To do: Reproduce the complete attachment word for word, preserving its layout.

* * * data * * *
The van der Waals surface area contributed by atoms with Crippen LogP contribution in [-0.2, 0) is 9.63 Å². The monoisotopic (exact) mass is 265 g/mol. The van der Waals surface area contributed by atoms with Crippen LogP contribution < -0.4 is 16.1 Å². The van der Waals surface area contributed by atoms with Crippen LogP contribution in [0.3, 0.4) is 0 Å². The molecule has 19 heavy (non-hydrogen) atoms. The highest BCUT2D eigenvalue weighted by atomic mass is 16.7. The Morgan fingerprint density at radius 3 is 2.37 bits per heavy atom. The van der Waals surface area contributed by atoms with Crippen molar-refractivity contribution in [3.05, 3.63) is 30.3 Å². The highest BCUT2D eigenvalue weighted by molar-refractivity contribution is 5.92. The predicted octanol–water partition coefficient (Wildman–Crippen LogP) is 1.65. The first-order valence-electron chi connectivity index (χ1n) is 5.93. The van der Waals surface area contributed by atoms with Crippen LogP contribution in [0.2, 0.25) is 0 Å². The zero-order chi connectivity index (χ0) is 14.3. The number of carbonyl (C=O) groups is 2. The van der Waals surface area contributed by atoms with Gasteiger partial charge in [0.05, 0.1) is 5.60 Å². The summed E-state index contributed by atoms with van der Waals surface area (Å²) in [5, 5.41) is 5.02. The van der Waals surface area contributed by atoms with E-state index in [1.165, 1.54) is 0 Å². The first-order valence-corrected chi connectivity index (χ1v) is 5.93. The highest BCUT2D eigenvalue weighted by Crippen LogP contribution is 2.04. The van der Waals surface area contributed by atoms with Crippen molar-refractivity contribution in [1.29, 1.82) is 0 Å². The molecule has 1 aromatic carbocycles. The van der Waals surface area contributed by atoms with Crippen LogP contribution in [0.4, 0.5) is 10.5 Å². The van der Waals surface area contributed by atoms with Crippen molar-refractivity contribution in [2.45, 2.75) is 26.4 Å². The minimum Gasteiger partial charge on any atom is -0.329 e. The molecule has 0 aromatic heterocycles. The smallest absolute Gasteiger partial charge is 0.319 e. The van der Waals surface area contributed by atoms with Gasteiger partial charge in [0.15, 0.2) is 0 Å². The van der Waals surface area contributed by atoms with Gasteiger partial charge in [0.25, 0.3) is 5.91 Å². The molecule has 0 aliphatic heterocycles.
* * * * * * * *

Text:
The van der Waals surface area contributed by atoms with Crippen LogP contribution in [-0.2, 0) is 9.63 Å². The monoisotopic (exact) mass is 265 g/mol. The van der Waals surface area contributed by atoms with Crippen LogP contribution < -0.4 is 16.1 Å². The van der Waals surface area contributed by atoms with Crippen LogP contribution in [0.3, 0.4) is 0 Å². The molecule has 19 heavy (non-hydrogen) atoms. The highest BCUT2D eigenvalue weighted by atomic mass is 16.7. The Morgan fingerprint density at radius 3 is 2.37 bits per heavy atom. The van der Waals surface area contributed by atoms with Crippen molar-refractivity contribution in [3.05, 3.63) is 30.3 Å². The highest BCUT2D eigenvalue weighted by molar-refractivity contribution is 5.92. The predicted octanol–water partition coefficient (Wildman–Crippen LogP) is 1.65. The first-order valence-electron chi connectivity index (χ1n) is 5.93. The van der Waals surface area contributed by atoms with Crippen LogP contribution in [0.2, 0.25) is 0 Å². The zero-order chi connectivity index (χ0) is 14.3. The number of carbonyl (C=O) groups is 2. The van der Waals surface area contributed by atoms with Gasteiger partial charge in [0.05, 0.1) is 5.60 Å². The summed E-state index contributed by atoms with van der Waals surface area (Å²) in [5, 5.41) is 5.02. The van der Waals surface area contributed by atoms with E-state index in [1.165, 1.54) is 0 Å². The first-order valence-corrected chi connectivity index (χ1v) is 5.93. The highest BCUT2D eigenvalue weighted by Crippen LogP contribution is 2.04. The van der Waals surface area contributed by atoms with Crippen molar-refractivity contribution in [1.29, 1.82) is 0 Å². The molecule has 1 aromatic carbocycles. The van der Waals surface area contributed by atoms with Crippen LogP contribution in [0.4, 0.5) is 10.5 Å². The van der Waals surface area contributed by atoms with Crippen molar-refractivity contribution in [2.45, 2.75) is 26.4 Å². The minimum Gasteiger partial charge on any atom is -0.329 e. The molecule has 0 aromatic heterocycles. The smallest absolute Gasteiger partial charge is 0.319 e. The van der Waals surface area contributed by atoms with Gasteiger partial charge in [0.15, 0.2) is 0 Å². The van der Waals surface area contributed by atoms with Gasteiger partial charge in [0.25, 0.3) is 5.91 Å². The molecule has 0 aliphatic heterocycles.